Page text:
I think a pretzel roll would be amazing! Keep it hot dog bun sized for best results. You can use soy or rice milk instead, one of our dairy free bakers does it quite frequently. ~ MaryJane

    Reply
  11. Brenda

    PJ, don’t you mean “Score it once lengthwise, and 6 times crosswise”? 2×5=10, not 12!
    I thought the same thing at first, but 5 cuts will give you 6 pieces, 6 cuts would give you 7 pieces.
    ~ MaryJane

    Reply
  12. pcstirn

    Fantastic use of sourdough! Can’t wait to try ‘em!
    Here’s a question about sourdough starters in general. Why does my starter, when made with whole wheat or white whole wheat flour, fail after the first week or two, but doesn’t when made with all purpose flour? By fail, I mean it smells bitter, not like the slightly sweet, yeasty aroma of AP batches. It won’t bubble much, it has much more alcohol-laden water on it, and it’s a dark murky liquid. Could it be the germ and hull of WW and WWW flours that mess it up? I’ve been able to revive an almost-failed batch before, but I had to use AP flour only.
    The reason I wanted to use WW or WWW is my belief that the process of being immersed in liquid is what tenderizes the whole grain, that it is not so dry and heavy when the baked good is pulled out of the oven. Isn’t that why KAF’s WW Brownie recipe needs to rest at least over night??? Thanks so much for all you’ve taught me these last couple of years! Wish I would have found you decades ago!!!

    Rather than make a whole-grain starter, which is more difficult to maintain due to the effect of the increased minerals (and bran) in whole grains – why not make your whole-grain doughs as “soakers,” where you soak the flour or flaked grains overnight before using in your recipe? If what you’re after is tenderizing, this would accomplish the same thing without you having to worry about maintaining a whole-grain starter. Worth a try? PJH

    Reply
  13. "John VN"

    I have never tried using sourdough for pretzels. Sounds like a great thing to do with the excess starter. I always try and use the starter for some thing (rolls, pancakes, quick bread, etc) when I feed it on its monthly basis. I have been using the same San Francisco starter for over 30 years and have never had to add yeast to a recipe. My starter is active usually within 1 hour and produces a good rise. Are you adding the yeast to reduce the rise time?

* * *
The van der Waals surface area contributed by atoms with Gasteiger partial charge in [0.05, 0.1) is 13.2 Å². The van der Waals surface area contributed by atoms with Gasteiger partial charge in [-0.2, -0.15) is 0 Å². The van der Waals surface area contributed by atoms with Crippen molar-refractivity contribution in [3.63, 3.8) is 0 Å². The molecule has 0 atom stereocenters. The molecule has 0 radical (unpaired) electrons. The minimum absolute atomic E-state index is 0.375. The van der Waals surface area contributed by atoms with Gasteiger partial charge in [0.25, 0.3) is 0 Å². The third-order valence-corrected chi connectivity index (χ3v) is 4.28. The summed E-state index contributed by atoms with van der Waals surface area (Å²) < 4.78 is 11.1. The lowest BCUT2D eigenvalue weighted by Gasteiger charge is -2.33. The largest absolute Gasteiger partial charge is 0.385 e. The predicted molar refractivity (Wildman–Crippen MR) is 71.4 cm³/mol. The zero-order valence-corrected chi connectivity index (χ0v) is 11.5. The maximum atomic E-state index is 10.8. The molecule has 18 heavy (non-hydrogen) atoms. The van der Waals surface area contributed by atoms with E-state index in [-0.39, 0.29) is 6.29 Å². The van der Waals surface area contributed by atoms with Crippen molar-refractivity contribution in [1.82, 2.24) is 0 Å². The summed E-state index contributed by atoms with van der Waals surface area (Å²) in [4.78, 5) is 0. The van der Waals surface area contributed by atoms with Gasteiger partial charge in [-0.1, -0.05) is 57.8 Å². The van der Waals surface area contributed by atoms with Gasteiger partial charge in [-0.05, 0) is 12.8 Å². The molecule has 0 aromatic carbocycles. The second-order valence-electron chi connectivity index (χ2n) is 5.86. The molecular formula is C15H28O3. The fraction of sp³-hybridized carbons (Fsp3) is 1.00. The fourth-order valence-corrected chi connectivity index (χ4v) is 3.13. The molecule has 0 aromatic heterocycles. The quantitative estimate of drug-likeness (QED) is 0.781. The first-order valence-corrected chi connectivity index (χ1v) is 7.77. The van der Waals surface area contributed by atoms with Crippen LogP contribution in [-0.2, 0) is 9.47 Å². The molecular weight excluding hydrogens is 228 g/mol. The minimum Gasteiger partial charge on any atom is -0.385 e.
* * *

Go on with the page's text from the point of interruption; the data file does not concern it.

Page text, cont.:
Yes, exactly, John. You can leave it out, but your rise times will be MUCH longer, especially if the sourdough hasn’t been fed. PJH

    Reply
  14. kaf-sub-klutzygirlsfarmette

    I have never used sourdough, partly because I’m afraid I won’t maintain it and partly because I hate the waste of starter! But I was wondering why you add yeast to the dough. I thought the starter was the leavening agent.

    You can definitely go without yeast – it just prolongs the rising time a lot if you rely on the wild yeast in the sourdough to do all the “heavy lifting.” For some, the point of sourdough is its flavor, rather than its rising qualities, so yeast is added to speed things up. And don’t worry about maintaining starter- it’s very flexible and quite forgiving. I pay attention to mine once every 3 months or so, and it just keeps plugging along… Give it a try – I’m betting you’ll find it interesting and quite a lot of fun. PJH

    Reply
  15. robynb

    pcstirn: I’m having a much different result with my starter – it’s a KA starter, and for almost a year now, I’ve fed it pretty much exclusively with KA Organic White Whole Wheat flour, and it’s thriving! A few times I neglected it in the fridge for too many weeks unfed, and it got cranky, so I used some KA First Clear flour either with the white whole wheat or by itself for one feeding only. Perked it right up. I also had a “child” of the original KA that I fed with their OG Whole Wheat flour for a while, and it did fine too – I used to have that one and a regular starter, but got tired of maintaining two so I just use the white whole wheat one now. I wonder if something else was the issue with your starters?

    Thanks so much for the input, Robyn – I’m glad to hear your whole-wheat starter is thriving. I’m wondering if organic has something to do with it – I know yeast prefers organic flours. When I use the organic white wheat, my bread rises higher than when I use non-organic white wheat or red wheat… PJH

    Reply
  16. Julie

    Any tips on using barley malt syrup instead of the powder?

    Sure, Julie, just mix it with the water as directed. Since it’s already liquid, you could probably cut the water in half, and still have it be “brushable.” PJH

    Reply
  17. LeeB

    I’ve been keeping a whole grain starter (made from the directions in the Whole Grain Baking book!) going for a couple years now and have discovered that a blend of grains works best for me on this. My starter is mostly whole wheat, part rye and part spelt. Just had it out this week making sourdough baguettes, your Rustic Sourdough recipe and some great sourdough crackers. Now it’s time for pretzels! My question is this: which grain is the highest in gluten since I’m usually using my freshly milled flour – I have hard white, hard red, spelt, rye or kamut – to sub for the high-gluten flour?